FIFA World Cup Mascots
Who doesn’t want to know who the next World Cup soccer mascot will be? The first-ever mascot decorated English stadiums in the 1966 World Cup. Since then, mascots have always been around. Learn all about them in our post today.
A handful of the World Cup mascots
Some mascots were animals while others were beloved characters. Regardless of what shape they took, the mascots represented the host country. Among the most famous World Cup mascots are:
1. World Cup Willie
Or simply Willie, fans will always remember this playful lion since his first appearance in the 1966 England World Cup. Willie donned a UK jersey and he even had an official song, which Lonnie Donegan interpreted.
Many Spaniards remember their happy orange that proudly wore the Spanish national team jersey while holding a soccer ball. You might be surprised to know that Spain chose the mascot in honor of the fruit that typically grows in Valencia and Murcia.
Naranjito inspired more negative comments than positive ones in the beginning. But over time, Spain grew to cherish him.
3. Ciao: World Cup mascots
The 1990 Italy World Cup brought about a rather strange mascot. Its body was formed of cubes in the Italian flag colors— red, white and green– and the figure had a soccer ball head.
The stick figure received, without doubt, the most backlash as a mascot ever for being an inanimate object.
A product of Warner Bros Studios, Striker was the World Cup mascot for the 1994 United States edition. He was a scruffy dog donning a red and white jersey and a pair of blue shorts (the colors of the US flag). He was always shown with a soccer ball.
5. World Cup mascots: Footix
The French used their national symbol, the rooster, as their World Cup mascot in 1998. Footix was the result of Fabrice Pialot’s imagination, who won the national mascot design competition. France also voted on the name (the options also included Zimbo, Houpi, Gallik, and Raffy).
According to the creators, Footix is bold, sporty and strong. He also radiates joy and confidence. The rooster has a blue body and reads “France 98/18” on his chest.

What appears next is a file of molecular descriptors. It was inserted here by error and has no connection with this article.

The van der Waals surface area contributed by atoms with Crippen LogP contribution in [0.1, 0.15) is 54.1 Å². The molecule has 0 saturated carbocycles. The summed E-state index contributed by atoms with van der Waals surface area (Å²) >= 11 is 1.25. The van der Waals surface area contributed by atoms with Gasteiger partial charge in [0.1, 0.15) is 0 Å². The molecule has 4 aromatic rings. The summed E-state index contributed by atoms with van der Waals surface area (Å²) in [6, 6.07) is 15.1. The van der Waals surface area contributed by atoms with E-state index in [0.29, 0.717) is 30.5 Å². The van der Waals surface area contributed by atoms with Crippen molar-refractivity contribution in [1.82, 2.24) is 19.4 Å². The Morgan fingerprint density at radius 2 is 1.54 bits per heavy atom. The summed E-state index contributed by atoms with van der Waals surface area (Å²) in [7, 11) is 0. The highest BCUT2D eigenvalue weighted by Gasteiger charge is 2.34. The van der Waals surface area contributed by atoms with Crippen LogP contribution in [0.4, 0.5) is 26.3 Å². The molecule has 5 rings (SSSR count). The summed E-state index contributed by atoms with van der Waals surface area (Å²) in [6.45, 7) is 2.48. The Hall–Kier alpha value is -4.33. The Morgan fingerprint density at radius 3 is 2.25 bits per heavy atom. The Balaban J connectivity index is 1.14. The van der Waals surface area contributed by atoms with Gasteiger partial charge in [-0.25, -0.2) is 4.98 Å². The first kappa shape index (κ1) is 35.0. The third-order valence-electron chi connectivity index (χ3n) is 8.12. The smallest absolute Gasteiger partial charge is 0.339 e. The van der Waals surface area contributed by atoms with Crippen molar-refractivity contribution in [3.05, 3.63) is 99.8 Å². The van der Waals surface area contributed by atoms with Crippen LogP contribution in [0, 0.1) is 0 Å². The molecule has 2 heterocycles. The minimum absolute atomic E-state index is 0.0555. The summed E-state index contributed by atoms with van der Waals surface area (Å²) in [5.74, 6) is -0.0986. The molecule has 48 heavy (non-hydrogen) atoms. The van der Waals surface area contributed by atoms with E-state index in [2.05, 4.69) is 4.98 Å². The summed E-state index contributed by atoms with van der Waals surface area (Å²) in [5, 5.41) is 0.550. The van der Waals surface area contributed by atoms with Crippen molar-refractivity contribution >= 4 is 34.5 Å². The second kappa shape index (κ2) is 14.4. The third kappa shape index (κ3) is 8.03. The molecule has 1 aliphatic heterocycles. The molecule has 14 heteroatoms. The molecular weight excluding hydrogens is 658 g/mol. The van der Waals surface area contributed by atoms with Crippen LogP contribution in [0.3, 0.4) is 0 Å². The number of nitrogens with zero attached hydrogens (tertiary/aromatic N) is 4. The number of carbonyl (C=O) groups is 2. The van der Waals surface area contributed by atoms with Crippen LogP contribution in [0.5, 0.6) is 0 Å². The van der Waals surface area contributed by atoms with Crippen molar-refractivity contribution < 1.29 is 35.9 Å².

Zakumi is another popular World Cup mascot. The African leopard with green hair represented the 2010 South Africa edition. Zakumi was the creation of a designer in Cape Town.
The name “Zakumi” derives from “ZA”, which is the ISO country code of South Africa, and “Kumi”, which means “ten” or “come” in Afrikaans. Zakumi’s colors represent both the South African national soccer and rugby team. Instead of wearing a shirt with the country flag colors, Zakumi has a simple white shirt.
7. Fuleco: World Cup mascots
A national animal also starred as the mascot for the 2014 Brazil World Cup. This time it was a Brazilian three-banded armadillo. “Fuleco” is a combination of the words “futbol“, or soccer, and “ecología“, or ecology.
Fuleco is a supporter of the environment and sports, of course. He loves Brazilian music and bases his diet on fruits, vegetables, and seeds. His colorful body includes the colors blue (his back) and yellow (his front) and he has a pair of green shorts. Altogether, the colors represent the Brazilian flag.
We met Zabivaka the wolf in the last World Cup. Zabivaka has a white and blue shirt as well as a pair of red sunglasses in honor of the Russian flag.
Zabivaka– shown in the featured image– was designed by student Ekaterina Bocharova and beat the other mascots in an online vote. In the design contest, Zabivaka took 53 percent of the votes while the tiger only won 27 percent and the cat, 20 percent. In Russian, “Zabivaka” means “little scorer”.
To wrap up our post, the other World Cup mascots were: Juanito (1970 Mexico), Tip and Tap (1974 Germany), Guachito Mundialito (Argentina 1978), Pique (1986 Mexico), The Spheriks (2002 Korea-Japan) and Goleo VI (2006 Germany).